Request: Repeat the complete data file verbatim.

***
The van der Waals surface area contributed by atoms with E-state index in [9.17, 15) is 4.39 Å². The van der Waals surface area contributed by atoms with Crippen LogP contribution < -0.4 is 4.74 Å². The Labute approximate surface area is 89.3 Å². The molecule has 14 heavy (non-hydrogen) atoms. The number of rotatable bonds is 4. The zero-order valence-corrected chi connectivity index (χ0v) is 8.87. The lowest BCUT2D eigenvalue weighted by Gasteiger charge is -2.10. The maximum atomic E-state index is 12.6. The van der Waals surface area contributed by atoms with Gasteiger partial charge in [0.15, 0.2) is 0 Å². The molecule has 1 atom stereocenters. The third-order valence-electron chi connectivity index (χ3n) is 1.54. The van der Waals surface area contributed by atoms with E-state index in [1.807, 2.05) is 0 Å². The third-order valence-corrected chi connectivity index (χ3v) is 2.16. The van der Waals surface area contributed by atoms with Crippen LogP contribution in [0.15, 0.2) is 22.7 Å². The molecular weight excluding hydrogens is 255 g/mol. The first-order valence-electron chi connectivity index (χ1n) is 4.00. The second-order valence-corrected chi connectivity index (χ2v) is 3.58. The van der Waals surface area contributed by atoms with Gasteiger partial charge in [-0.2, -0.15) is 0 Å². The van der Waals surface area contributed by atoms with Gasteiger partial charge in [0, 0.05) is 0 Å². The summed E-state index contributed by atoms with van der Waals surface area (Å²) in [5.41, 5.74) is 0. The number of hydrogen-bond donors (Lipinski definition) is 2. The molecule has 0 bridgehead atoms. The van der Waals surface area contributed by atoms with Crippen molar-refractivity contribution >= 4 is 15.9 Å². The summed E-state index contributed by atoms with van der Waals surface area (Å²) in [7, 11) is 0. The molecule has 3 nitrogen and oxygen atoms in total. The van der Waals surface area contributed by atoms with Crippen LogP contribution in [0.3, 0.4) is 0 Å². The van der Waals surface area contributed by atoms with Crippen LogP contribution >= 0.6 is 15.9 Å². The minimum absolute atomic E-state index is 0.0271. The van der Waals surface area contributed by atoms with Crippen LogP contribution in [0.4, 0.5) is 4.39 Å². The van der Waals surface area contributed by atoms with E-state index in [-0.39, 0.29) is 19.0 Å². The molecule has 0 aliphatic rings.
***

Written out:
The van der Waals surface area contributed by atoms with E-state index in [9.17, 15) is 4.39 Å². The van der Waals surface area contributed by atoms with Crippen LogP contribution < -0.4 is 4.74 Å². The Labute approximate surface area is 89.3 Å². The molecule has 14 heavy (non-hydrogen) atoms. The number of rotatable bonds is 4. The zero-order valence-corrected chi connectivity index (χ0v) is 8.87. The lowest BCUT2D eigenvalue weighted by Gasteiger charge is -2.10. The maximum atomic E-state index is 12.6. The van der Waals surface area contributed by atoms with Gasteiger partial charge in [0.15, 0.2) is 0 Å². The molecule has 1 atom stereocenters. The third-order valence-electron chi connectivity index (χ3n) is 1.54. The van der Waals surface area contributed by atoms with E-state index in [1.807, 2.05) is 0 Å². The third-order valence-corrected chi connectivity index (χ3v) is 2.16. The van der Waals surface area contributed by atoms with Crippen LogP contribution in [0.15, 0.2) is 22.7 Å². The molecular weight excluding hydrogens is 255 g/mol. The first-order valence-electron chi connectivity index (χ1n) is 4.00. The second-order valence-corrected chi connectivity index (χ2v) is 3.58. The van der Waals surface area contributed by atoms with Gasteiger partial charge in [-0.2, -0.15) is 0 Å². The van der Waals surface area contributed by atoms with Gasteiger partial charge in [0, 0.05) is 0 Å². The summed E-state index contributed by atoms with van der Waals surface area (Å²) in [5.41, 5.74) is 0. The number of hydrogen-bond donors (Lipinski definition) is 2. The molecule has 0 bridgehead atoms. The van der Waals surface area contributed by atoms with Crippen molar-refractivity contribution >= 4 is 15.9 Å². The summed E-state index contributed by atoms with van der Waals surface area (Å²) in [7, 11) is 0. The molecule has 3 nitrogen and oxygen atoms in total. The van der Waals surface area contributed by atoms with Crippen LogP contribution in [0.3, 0.4) is 0 Å². The van der Waals surface area contributed by atoms with Crippen LogP contribution >= 0.6 is 15.9 Å². The minimum absolute atomic E-state index is 0.0271. The van der Waals surface area contributed by atoms with Crippen LogP contribution in [0.4, 0.5) is 4.39 Å². The van der Waals surface area contributed by atoms with E-state index in [-0.39, 0.29) is 19.0 Å². The molecule has 0 aliphatic rings.